Do B&Bs always include breakfast?

In some countries B&Bs include breakfast, and in some countries they don`t. For example:

- In the British Isles, you will usually find a large cooked breakfast included as part of your stay. Depending on where you are, it can be referred to as an `English breakfast`, an `Irish breakfast`, or a `fry-up` or `fry`.
- In the German-speaking countries, many Privatzimmern and Gästezimmern (their equivalent of the B&B) will offer a good-sized breakfast inclusive in the price. Pensionen may offer breakfast, but some may not.
- In Francophone countries, B&Bs are called chambres d`hôte and do include breakfast.
- In Scandinavia, B&Bs are also known by names such as rom (in Norwegian), hus rum (in Swedish), and værelser (in Danish). Nearly all B&Bs in Scandinavia offer a large breakfast, and many places will even offer plastic wrap or aluminum foil for guests to make a sandwich for lunch. This is a popular option for budget-conscious travelers, who end up getting two meals included in their room price.
- On the Iberian Peninsula, there are a number of private accommodation options, which include pensiones, camas, casas particulares, and in Portugal, quartos. Breakfast tends not to be included at these properties, but if you are curious, all it takes is to inquire about this during the booking process.
- In Italy, B&B-like setups can be found in properties called alberghi and pensioni. If you want to rent a room short-term in someone`s house, those are called camere libere (free -- as in unoccupied -- rooms) or affitta camere (rooms for rent). Typically if you have a kitchenette or kitchen in your living area, breakfast may not be offered, but many times it is. If you are staying in pensioni or alberghi, you will find that breakfast is included more often than it isn`t.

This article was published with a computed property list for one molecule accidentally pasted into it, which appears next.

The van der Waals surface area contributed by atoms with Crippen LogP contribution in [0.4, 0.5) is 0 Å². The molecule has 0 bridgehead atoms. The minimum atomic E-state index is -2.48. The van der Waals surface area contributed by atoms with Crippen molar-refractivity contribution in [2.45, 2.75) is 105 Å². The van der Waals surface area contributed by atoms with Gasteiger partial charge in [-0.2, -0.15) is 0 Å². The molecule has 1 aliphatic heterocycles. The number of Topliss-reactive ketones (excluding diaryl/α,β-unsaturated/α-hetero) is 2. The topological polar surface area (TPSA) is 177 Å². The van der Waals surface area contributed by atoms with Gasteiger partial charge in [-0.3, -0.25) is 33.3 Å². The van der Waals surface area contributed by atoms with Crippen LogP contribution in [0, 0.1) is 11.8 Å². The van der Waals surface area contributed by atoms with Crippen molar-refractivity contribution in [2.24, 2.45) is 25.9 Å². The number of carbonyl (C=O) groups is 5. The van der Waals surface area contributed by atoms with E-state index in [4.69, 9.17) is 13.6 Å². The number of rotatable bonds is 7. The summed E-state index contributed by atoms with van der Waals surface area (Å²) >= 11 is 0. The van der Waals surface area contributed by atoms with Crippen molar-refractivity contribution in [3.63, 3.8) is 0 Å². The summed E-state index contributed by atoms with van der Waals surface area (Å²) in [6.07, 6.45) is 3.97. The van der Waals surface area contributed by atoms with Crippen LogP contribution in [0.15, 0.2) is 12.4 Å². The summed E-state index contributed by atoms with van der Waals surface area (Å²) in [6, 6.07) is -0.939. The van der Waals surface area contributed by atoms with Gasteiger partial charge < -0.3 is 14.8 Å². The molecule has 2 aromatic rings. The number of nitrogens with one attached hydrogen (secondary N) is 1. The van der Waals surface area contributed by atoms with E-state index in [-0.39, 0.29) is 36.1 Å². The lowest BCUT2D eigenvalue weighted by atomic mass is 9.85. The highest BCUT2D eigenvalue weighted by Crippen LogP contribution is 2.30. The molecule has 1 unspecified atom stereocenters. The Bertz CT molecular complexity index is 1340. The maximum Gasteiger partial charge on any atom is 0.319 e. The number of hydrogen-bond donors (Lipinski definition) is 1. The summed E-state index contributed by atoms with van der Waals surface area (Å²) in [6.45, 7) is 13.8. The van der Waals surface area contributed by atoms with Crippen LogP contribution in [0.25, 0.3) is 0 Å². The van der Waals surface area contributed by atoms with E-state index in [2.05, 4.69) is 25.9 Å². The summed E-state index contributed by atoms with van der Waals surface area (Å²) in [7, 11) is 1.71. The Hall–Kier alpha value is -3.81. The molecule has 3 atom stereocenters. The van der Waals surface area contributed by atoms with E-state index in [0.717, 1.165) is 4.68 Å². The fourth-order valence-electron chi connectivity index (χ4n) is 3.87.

- In Greece and Cyprus, the popular B&B equivalent is called a domatia. Breakfast at the vast majority of these properties is not included.
- The Adriatic countries of Croatia and Slovenia offer private accommodations called sobe, which tend not to offer breakfast. Staying at a privately-owned tourism farm (turisticne kmetije) in the countryside may include breakfast, but don`t count on it without confirming first.
- In the former Czechoslovakia, penzions tend to offer breakfast more often than not, but as a rule it isn`t guaranteed. Apartment rentals are less likely to offer breakfast.
- Many B&Bs (Zimmer) in Poland offer breakfast included in the price. The places that do not offer this inclusive in the price tend to offer shared kitchens where guests are welcome to cook and self-cater their own meals.

Keep in mind that if you select apartment housing, popular in many countries across Europe, it may be up to you to self-cater and breakfast may very well not be included. It`s always important to establish whether or not breakfast is included in your stay before arriving if this is important to you.

Is there parking available on-site?

It is very important that you figure out the parking situation at your accommodation option before arriving in Europe. We recommend that you ask about this during the booking process with TripMasters. The short answer is that it depends on the property, and in many parts of Europe, simply being a guest does not entitle you to free parking. Many times, when parking is offered, it is an extra expense with a set fee per night. With that said, in many cases (but not all) there are parking options, which can consist from anything to parking lots to underground car parks, also all offered for a fee.

What are sleeping arrangements like?